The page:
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Cosmic natural glasses


Tektite Origin & Physical Properties

Tektites are a group of natural glasses which were formed from cosmic impacts. There are four distinctly different types of Tektites that can be grouped by their age, location and origin.  Each of these Tektites have been linked to impacts of large extraterrestrial bodies that formed craters, and then ejected the melted terrestrial material into the upper atmosphere, after which the newly formed glassy stones fell back to earth in their current chemical form.  Tektites are an amorphous glasses that quickly transitioned from a liquid to a solid state. Although they share some similarities with terrestrial volcanic glasses like obsidian, they have distinct differences which point to their cosmic origin. Tektites contain virtually no water, unlike volcanically formed glass. They often have splash-form and aerodynamic shapes which prove that they underwent a very fast transformation under intense heat. Some of these Tektites took on their initial shape directly after impact while other specimens underwent a second phase of ablation when they were remelted as they descended through denser atmosphere when returning to Earth after their initial ejection. Another interesting phenomena found in Tektites is large amount of lechatelierite inclusions. This is a mineraloid form of silica which forms naturally at incredibly high temperatures. The inclusions within Moldavite and Libyan Desert Glass are particularly interesting because of the transparency of these Tektites the easily identified lechatelierite inclusions are a key factor in identifying their authenticity.

The form of Tektites are divided into four different groups, independent of their occurrence. There are splash-form Tektites which took on their initial shape during their initial molten state after impact. These Tektites include sphere shapes, ellipsoids, teardrops and dumbbells. The next group is aerodynamic shaped Tektites which underwent two phases of melting. These Tektites took on their final shape when they were remelted during their decent back to Earth. The next grouping of Tektites are called Muon Long Tektites. These specimens were not fully melted during their formation and have layers of irregular structure with abundant inclusions including zircon, chromite, rutile, corundum and cristobalite. The final group of Tektites are called microtektites. They are smaller than 1 mm in diameter and exhibit the same form as their larger siblings, including spheres, dumbells, discs and teardrops. They frequently contain bubbles and lechatelierite inclusions.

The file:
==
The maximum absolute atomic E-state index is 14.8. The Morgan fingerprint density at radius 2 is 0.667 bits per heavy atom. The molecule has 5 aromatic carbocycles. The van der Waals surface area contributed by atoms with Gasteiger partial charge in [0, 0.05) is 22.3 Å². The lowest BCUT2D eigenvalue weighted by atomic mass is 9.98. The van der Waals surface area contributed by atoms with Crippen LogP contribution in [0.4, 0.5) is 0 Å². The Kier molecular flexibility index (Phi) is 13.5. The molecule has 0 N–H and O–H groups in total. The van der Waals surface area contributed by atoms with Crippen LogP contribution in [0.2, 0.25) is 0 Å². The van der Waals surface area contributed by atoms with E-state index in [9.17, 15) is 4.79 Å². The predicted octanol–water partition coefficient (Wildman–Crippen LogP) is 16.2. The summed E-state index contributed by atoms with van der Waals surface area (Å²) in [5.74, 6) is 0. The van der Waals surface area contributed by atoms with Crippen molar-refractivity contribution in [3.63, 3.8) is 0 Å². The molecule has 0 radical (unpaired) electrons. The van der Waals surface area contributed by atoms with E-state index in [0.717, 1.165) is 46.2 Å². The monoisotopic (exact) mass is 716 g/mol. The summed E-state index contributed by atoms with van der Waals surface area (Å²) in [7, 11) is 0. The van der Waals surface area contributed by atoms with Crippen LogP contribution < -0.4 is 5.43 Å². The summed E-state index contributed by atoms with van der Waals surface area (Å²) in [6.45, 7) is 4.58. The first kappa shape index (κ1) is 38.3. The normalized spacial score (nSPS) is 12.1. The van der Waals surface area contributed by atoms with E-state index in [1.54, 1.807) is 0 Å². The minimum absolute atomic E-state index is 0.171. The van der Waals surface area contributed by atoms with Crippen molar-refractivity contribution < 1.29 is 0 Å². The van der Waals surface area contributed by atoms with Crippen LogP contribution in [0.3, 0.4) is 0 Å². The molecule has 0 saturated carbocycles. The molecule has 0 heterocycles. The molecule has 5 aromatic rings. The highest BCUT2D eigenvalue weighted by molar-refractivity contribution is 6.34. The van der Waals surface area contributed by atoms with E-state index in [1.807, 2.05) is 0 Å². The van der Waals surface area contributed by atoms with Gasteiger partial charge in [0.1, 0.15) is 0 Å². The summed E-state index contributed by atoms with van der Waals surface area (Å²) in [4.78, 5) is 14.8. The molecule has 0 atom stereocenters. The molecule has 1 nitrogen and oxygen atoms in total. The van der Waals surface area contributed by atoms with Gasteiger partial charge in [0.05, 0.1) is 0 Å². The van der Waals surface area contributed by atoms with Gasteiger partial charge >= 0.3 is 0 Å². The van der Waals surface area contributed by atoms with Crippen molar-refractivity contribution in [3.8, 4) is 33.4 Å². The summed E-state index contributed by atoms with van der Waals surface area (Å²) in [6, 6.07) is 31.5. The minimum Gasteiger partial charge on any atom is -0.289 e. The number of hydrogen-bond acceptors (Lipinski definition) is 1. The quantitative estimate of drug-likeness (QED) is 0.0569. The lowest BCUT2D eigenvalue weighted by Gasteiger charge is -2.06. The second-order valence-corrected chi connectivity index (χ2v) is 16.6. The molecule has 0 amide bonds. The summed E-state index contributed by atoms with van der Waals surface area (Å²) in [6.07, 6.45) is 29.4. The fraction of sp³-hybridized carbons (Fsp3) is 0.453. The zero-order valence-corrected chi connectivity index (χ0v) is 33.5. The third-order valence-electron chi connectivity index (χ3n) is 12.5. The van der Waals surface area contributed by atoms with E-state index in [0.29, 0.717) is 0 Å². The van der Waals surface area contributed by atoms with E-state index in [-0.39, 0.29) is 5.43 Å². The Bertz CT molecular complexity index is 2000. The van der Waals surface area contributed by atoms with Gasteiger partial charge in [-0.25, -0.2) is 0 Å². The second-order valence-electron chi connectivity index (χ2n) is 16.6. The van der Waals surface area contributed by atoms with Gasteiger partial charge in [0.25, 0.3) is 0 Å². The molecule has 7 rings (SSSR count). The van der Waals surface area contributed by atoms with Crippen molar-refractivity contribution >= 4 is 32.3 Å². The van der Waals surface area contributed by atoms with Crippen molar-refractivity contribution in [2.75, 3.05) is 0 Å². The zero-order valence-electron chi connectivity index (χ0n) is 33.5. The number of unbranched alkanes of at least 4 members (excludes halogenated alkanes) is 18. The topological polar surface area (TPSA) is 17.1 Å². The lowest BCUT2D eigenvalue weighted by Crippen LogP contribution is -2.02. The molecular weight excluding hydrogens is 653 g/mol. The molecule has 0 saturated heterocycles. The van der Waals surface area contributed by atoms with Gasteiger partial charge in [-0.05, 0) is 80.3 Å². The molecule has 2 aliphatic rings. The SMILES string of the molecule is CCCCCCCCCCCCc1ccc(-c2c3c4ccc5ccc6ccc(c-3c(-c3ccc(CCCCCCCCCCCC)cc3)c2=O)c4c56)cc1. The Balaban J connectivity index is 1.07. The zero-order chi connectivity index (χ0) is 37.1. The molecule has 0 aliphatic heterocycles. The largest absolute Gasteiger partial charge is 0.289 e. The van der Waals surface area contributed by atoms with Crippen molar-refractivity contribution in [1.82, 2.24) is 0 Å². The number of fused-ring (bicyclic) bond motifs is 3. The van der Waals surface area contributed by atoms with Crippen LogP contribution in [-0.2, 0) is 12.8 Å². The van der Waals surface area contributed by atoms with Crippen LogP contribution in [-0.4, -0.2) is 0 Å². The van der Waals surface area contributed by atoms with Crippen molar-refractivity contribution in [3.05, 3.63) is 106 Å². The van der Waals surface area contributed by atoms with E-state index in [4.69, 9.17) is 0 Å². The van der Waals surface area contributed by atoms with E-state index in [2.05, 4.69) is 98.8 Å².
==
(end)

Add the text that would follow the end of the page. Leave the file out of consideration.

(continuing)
The key division of Tektites is by their impact origin. North American tektites originated from the Chesapeake Bay crater and have an estimated age of ~ 34 million years. They two Tektites that formed from this impact are called Bediasites found in Texas which are black to dark brown, and Georgiaites found in Georgia which are green in color. The dark green Tektites found in Georgia, U.S.A. are exceedingly rare with less than 1000 pieces having been found! Apart from these two localities, a few pieces that originated from the same impact have been found in Martha’s Vineyard, Cuba and in the Caribbean Sea.

Australasian Tektites include Australites, Indochinites and Philippinites. They are dark brown too black in color. This is the youngest and largest strewnfield of Tektites. They can be found over a huge disconnected area spanning over 6 million square kilometers. Collectively, all the Tektites from the Australian strewnfield have an estimated age of 790,000 years. This group of Tektites is by far the most common and least valuable because of their relative abundance and lack of translucency. Until recently, the location of the crater from where the tektites originated had not been identified. The massive 300 km wide Wilkes crater in Antarctica is now being proposed by scientists as the origin of Australasian tektites. This cannot be proven conclusively because samples of the source material have not been taken since it lies beneath a massive sheet of ice!

Ivorites are a type of Tektite that can be found in a 70 km2 area along the Ivory coast. Their occurrence corresponds to the huge crater, which is now Bosumtwa Lake in Ghana. Ivorites are black and only a few thousand specimens have been discovered till today.

Tektite Healing & Metaphysical Properties

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